Task 2: Data Collection and Analysis
The research team will work closely with Miami-Dade Transit and SFRTA to gather the maximum amount of data available to analyze. It is anticipated that data collection will entail the organizational functions in charge of farebox data, ticket machine data, and financial data to include sales. This task will document fare policies before and after implemention and record all modifications. Before and after farebox and financial reports will be collected to document sales, revenue and ridership, and identify and isolate external factors that may impact ridership (if any). An analysis will be conducted on trends of pick-up rates of EASY Card, both in terms of absolute numbers by type of media used, and if possible by socio-demographic characteristics of riders. If available, market research/focus group results will also be analyzed. The central questions to be analyzed as part of the data collection will be:
1. Which customer markets are switching from traditional fare media to EASY Card?
2. What is the growth rate of EASY Card use in post implementation?
3. Which fare categories are most impacted by EASY Card from a pre- and post-implementation perspective?
4. Which modes of service are configured to accept EASY Card?
5. Which modes and routes are experiencing the greatest utilization?
6. Even with the availability of EASY Card on the web and at sales outlets, are there still equity and/or civil rights issues for customers who may not have access to distribution outlets? Are there any issues with ADA and Environmental Justice compliance?
7. How have the agencies promoted switching to EASY Card and what kind of incentives are cited, if any?
8. What are the purchasing trends with cash values versus fare media?
9. What is the impact of maintaining co-existing traditional fare media with EASY Card fare media versus eliminating traditional fare media in favor of EASY Card?
10. How are transfer policies and revenue integrity being addressed for transfers between Tri-Rail, Metro-Rail and Metro-Bus?
11. Are employers and institutions promoting and utilizing EASY Card?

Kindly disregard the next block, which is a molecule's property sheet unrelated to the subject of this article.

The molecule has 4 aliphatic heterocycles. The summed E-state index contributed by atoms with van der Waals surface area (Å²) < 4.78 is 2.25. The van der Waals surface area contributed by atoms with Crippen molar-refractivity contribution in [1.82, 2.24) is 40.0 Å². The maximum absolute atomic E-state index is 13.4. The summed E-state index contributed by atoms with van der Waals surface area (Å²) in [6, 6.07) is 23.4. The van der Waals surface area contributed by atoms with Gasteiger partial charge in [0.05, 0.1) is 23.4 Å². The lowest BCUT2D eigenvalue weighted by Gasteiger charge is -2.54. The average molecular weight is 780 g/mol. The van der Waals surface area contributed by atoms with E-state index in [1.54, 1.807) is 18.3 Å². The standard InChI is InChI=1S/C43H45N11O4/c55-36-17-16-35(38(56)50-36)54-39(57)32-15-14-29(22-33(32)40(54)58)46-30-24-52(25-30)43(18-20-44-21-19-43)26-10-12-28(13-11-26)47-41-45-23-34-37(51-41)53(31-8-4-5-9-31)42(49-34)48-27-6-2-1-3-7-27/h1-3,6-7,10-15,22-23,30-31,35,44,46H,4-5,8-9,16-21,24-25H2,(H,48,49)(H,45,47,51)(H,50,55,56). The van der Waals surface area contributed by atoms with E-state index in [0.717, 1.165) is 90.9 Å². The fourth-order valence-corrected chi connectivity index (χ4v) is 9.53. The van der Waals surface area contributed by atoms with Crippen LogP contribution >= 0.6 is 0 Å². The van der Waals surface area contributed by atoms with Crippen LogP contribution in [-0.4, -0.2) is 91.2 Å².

12. Is card theft and/or counterfeiting an issue?
13. Is there data on customer satisfaction or proven increases in ridership?
Task 3: Interviews with Key Staff at Tri-Rail and Miami-Dade Transit
Interviews will be conducted after data collection and analysis have been completed to gain input, insight and assistance with interpreting results of the analyses. Specifically, staff will be asked to provide insights and opportunities for future interoperability of the smart card technology as a means of streamlining fare media, enhancing customer satisfaction but also maximizing revenue streams. Staff will also be asked to provide input on the level of staffing and organizational resources required to operate the program, including sales, customer service and maintenance of equipment.
Task 4: Outreach to other Florida Transit Agencies
The research team will contact other transit agencies in Florida who may be contemplating smart card upgrades or are interested in exploring this technology in the future. CUTR will assess the kinds of organizational strategies that would be necessary to implement such a program based on the Miami-Dade/SFRTA experience.
Task 5: Synthesis of Results
All data and elements of the previous tasks will be summarized and presented as a synthesis of results in a draft and final report. The synthesis will include impacts of smart card implementation on the organizations, customers and customer behavior. The synthesis will also identify possible measures to increase utilization of the program further and identify areas for future research. A final report will also identify issues and lessons learned from South Florida for other transit agencies to consider in the future.
Work not included in this scope of service is not to be performed and will not be subject to compensation by the Department.
Deliverables for this project will include the following:
Kick Off Meeting
A kick-off meeting shall be scheduled to occur within the first 30 days of execution by the university. The preferred method for the kick-off meeting is via teleconference or video conference. At a minimum, the project manager and the principal investigator will attend. The Research Center staff must be advised of the meeting and given the option to attend. Other parties may be invited, as appropriate. The subject of the meeting will be to review and discuss the project’s tasks, schedule, milestones, deliverables, reporting requirements, and deployment plan. A summary of the kick-off meeting shall be included in the first progress report.
The Contractor shall submit quarterly progress reports to the Research Center according to calendar quarters (Jan-Mar; Apr-Jun; Jul-Sep; Oct-Dec). The first report will cover the activity that occurred in the Quarter following the issuance of the task work order. Reports will be submitted within 30 days of the end of the reporting period.